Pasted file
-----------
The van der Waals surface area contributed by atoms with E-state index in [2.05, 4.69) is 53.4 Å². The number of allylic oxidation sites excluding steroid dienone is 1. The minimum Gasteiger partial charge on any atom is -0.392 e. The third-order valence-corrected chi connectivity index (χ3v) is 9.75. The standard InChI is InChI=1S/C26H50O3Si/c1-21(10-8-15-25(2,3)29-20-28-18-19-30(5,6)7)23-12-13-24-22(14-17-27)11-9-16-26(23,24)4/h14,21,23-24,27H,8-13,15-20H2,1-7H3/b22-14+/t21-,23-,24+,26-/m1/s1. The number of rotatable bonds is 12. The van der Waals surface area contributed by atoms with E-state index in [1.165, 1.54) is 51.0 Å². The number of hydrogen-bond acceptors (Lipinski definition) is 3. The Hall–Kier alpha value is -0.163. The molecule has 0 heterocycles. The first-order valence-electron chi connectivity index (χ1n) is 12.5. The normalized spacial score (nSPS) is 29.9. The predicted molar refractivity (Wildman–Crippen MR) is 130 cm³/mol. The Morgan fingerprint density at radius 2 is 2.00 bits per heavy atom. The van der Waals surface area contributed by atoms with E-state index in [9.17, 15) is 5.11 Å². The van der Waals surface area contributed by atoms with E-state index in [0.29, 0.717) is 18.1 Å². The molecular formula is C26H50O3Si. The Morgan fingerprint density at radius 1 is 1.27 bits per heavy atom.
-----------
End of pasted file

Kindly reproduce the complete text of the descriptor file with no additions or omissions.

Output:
The van der Waals surface area contributed by atoms with E-state index in [2.05, 4.69) is 53.4 Å². The number of allylic oxidation sites excluding steroid dienone is 1. The minimum Gasteiger partial charge on any atom is -0.392 e. The third-order valence-corrected chi connectivity index (χ3v) is 9.75. The standard InChI is InChI=1S/C26H50O3Si/c1-21(10-8-15-25(2,3)29-20-28-18-19-30(5,6)7)23-12-13-24-22(14-17-27)11-9-16-26(23,24)4/h14,21,23-24,27H,8-13,15-20H2,1-7H3/b22-14+/t21-,23-,24+,26-/m1/s1. The number of rotatable bonds is 12. The van der Waals surface area contributed by atoms with E-state index in [1.165, 1.54) is 51.0 Å². The number of hydrogen-bond acceptors (Lipinski definition) is 3. The Hall–Kier alpha value is -0.163. The molecule has 0 heterocycles. The first-order valence-electron chi connectivity index (χ1n) is 12.5. The normalized spacial score (nSPS) is 29.9. The predicted molar refractivity (Wildman–Crippen MR) is 130 cm³/mol. The Morgan fingerprint density at radius 2 is 2.00 bits per heavy atom. The van der Waals surface area contributed by atoms with E-state index in [9.17, 15) is 5.11 Å². The van der Waals surface area contributed by atoms with E-state index in [0.29, 0.717) is 18.1 Å². The molecular formula is C26H50O3Si. The Morgan fingerprint density at radius 1 is 1.27 bits per heavy atom.